Handling conflict is tough for most couples. On a recent (and wonderful) trip to Vietnam, I learned a new way to think about it. Saigon’s nonstop stream of roaring motorcycles and cars is risky enough to scare even your average jaywalking New Yorker: virtually no traffic lights, lanes or Walk/Don’t Walk signals in a city of 10 million people, with maybe half of them riding motorbikes. But stepping off the curb with simple instructions from a local guide, I got home safely. So can you and your partner next time you disagree. Borrowing from my guide’s advice on crossing Saigon streets, here are 3 simple rules for fighting well:
- Walk forward slowly. You and your spouse know exactly which topics set you off, right? So you worry that no matter how you parse your words, the conversation will end up hurtful or hostile, just as surely as any Saigon pedestrian would surely get flattened by stepping into the oncoming traffic. Slow and steady. Getting where you want to go will take courage and commitment. Don’t give up or clam up or you’ll end up resentful. Keep breathing, remind yourself that you love this person and are trying to build a stronger connection, and move ahead one step at a time.
- Don’t run. Like a Vietnamese pedestrian facing the engines’ roar, you’re bound to find it challenging to stay calm when your spouse gives you the frown, the negative comment, or the silent treatment you know all too well. Your lizard brain really wants to take over. But when you lose it or get mean or push to persuade your partner, you’re giving into fear. You’re like the Saigon walker who breaks into a run halfway across a street of speeding motorbikes and cars, a move guaranteed to end in an accident. Take it easy. Instead of escalating the argument, take a breath. Give yourself and your partner time to think, listen to each other, and reflect. Count to ten. Choose your words. Instead of assuming the worst, ask a clarifying question (“Is this what you mean?”). See #1.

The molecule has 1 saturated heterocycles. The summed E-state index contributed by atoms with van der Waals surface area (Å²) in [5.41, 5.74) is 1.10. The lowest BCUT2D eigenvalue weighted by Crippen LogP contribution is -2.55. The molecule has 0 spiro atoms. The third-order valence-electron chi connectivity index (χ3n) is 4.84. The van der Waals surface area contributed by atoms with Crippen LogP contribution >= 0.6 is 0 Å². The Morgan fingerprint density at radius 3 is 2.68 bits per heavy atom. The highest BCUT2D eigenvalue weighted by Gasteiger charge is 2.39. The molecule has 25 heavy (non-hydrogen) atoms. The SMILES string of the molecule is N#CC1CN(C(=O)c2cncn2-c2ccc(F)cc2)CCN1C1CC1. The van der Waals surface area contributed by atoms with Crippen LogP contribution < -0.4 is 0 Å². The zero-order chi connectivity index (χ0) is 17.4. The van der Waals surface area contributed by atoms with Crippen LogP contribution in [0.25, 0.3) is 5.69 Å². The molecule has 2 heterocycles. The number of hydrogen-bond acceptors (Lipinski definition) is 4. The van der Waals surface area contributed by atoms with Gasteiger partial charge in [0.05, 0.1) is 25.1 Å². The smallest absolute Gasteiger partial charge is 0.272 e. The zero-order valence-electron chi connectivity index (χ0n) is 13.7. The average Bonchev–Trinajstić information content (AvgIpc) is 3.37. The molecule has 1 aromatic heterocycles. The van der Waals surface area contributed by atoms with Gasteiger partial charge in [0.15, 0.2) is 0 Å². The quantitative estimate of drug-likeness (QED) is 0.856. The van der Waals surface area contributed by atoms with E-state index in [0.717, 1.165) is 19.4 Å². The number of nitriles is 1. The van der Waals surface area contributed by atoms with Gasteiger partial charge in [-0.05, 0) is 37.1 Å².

- Maintain eye contact. Westerners like to describe crossing a Saigon street as a solitary act of courage or insanity: you step in front of speeding vehicles, fingers crossed, and hope for the best. What’s really happening, though, is a responsiveness between driver and walker. You thread your way through the motorbikes and cars as the drivers and riders swerve to avoid you. Lacking traffic lights to control the flow, everything depends on that connection. Same goes for a tough conversation with your spouse. No matter how obvious or important or urgent your own point of view, holding on tight to your connection with your partner is the only way for the two of you to cross to safety. Not only will you avert disaster that way, but you’ll end up feeling proud: together you’ve faced a challenge and come out on the other side.